Martin Longley finally reaches the end of the road at the Gent Jazzfest.
Gent Jazz Festival: Part Seven
Saturday was the final day of the festival, now trimmed of its old closing Sunday programme. Brooklyn singer (and occasional guitarist) José James tilted towards his modernistic jazz-hop, soul side, following previous Gentfest appearances made in a classic jazz guise.
In some ways, this funkier style is where his reputation springs from, if caught live in other cities, but Gent and its sister festival Jazz Middelheim, in Antwerpen, have favoured booking the singer’s older school projects. His set was slick, seductive and softly soulful, but after a while, the performance didn’t offer sufficient diversity to grab the close attention, so a more environmental walkabout was called for, checking out the surrounding scene, spilling out around the crowded main tent.
A return undercover was demanded by veteran Florida-rooted soul singer Charles Bradley & His Extraordinaires, who pulled everyone into the crush, projecting his post-James Brown line of vintage revivalism, complete with cutting horns and humming organ.
Bradley provided a mass climax for the weekend, but the real peak of the night was about to be reached on the Garden Stage, with a straggling audience who refused to go home. Fittingly, the final three-set marathon (well, actually, four sets in this instance) was given by GoDeville Remembered, a collective combo who were dedicating themselves to a celebration of the prematurely departed DJ Godeville, otherwise known as René Dewever, a pioneer on the alternative Gent club scene.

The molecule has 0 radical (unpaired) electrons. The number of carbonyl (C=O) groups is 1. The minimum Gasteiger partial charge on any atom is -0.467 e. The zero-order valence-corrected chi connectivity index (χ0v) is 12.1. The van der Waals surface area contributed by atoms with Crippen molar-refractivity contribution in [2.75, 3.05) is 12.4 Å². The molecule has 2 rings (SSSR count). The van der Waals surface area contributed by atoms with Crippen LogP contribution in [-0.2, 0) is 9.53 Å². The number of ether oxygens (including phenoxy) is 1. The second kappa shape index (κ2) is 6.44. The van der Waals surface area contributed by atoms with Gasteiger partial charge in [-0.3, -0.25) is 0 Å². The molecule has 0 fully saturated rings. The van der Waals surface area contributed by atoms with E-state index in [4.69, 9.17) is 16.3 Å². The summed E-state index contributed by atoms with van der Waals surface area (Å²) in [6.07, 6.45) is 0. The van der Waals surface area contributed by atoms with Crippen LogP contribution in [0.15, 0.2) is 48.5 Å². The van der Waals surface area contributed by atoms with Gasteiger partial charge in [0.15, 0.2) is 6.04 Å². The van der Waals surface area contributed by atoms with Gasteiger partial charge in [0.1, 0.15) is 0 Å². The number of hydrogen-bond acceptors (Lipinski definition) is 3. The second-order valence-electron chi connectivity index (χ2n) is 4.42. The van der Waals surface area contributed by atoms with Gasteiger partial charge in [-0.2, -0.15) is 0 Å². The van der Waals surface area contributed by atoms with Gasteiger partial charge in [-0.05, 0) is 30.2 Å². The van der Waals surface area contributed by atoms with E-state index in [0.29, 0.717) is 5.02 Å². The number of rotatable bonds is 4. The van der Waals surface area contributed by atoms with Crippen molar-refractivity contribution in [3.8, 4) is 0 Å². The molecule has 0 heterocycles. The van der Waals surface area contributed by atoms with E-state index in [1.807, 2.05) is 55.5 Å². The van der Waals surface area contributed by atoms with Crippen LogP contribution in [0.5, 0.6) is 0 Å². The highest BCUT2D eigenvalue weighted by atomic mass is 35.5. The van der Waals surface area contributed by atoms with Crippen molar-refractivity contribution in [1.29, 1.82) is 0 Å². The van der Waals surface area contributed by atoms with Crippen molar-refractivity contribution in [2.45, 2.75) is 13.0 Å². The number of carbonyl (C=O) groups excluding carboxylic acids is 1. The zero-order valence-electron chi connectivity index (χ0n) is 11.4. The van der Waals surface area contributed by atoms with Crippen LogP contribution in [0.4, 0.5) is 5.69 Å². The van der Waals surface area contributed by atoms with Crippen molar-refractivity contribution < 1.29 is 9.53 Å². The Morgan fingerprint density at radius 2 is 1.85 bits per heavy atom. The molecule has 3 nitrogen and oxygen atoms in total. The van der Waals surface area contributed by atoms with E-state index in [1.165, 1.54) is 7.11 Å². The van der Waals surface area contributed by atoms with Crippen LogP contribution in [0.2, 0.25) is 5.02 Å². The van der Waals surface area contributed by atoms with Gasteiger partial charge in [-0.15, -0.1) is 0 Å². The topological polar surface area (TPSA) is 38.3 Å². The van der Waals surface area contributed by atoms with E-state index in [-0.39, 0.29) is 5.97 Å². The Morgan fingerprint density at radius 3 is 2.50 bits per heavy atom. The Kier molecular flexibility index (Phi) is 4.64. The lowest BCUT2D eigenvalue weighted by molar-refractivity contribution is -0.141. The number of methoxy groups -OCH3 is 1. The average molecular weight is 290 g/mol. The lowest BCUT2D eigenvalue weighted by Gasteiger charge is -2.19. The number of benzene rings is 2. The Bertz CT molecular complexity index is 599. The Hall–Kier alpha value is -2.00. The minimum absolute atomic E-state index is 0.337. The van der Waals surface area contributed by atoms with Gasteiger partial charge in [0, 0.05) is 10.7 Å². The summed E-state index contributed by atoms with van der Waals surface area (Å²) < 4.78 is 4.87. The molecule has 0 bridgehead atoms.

Given that the Garden Stage has replaced the old between-set dj sessions, it was a good place for Godeville’s old accompanists to play in his memory. These are players who used to improvise alongside Godeville’s spinning grooves, and it was DJ Slammy who inhabited the turntable role, joined by old cohorts that included trumpeter Bart Maris and drummer Giovanni Barcella. There might have been imperfections in their sprawling jams, stretches where the momentum disappeared, but it was this very insistence on chance-taking that ultimately made way for some of this closing night’s greatest music.
The group particularly took off during the last of the four sets, which ended up being twice as long as the others. Slammy discovered some varied grooves, prompting several different dancing styles over several different numbers, breaking into splintered free-improv, then developing an ongoing deep pulsation. Gradually, the small audience started to grow, and few could resist the pull of the makeshift dancefloor, which turned out to be the entire tent-space. A transcendent way to end the second weekend of the festival!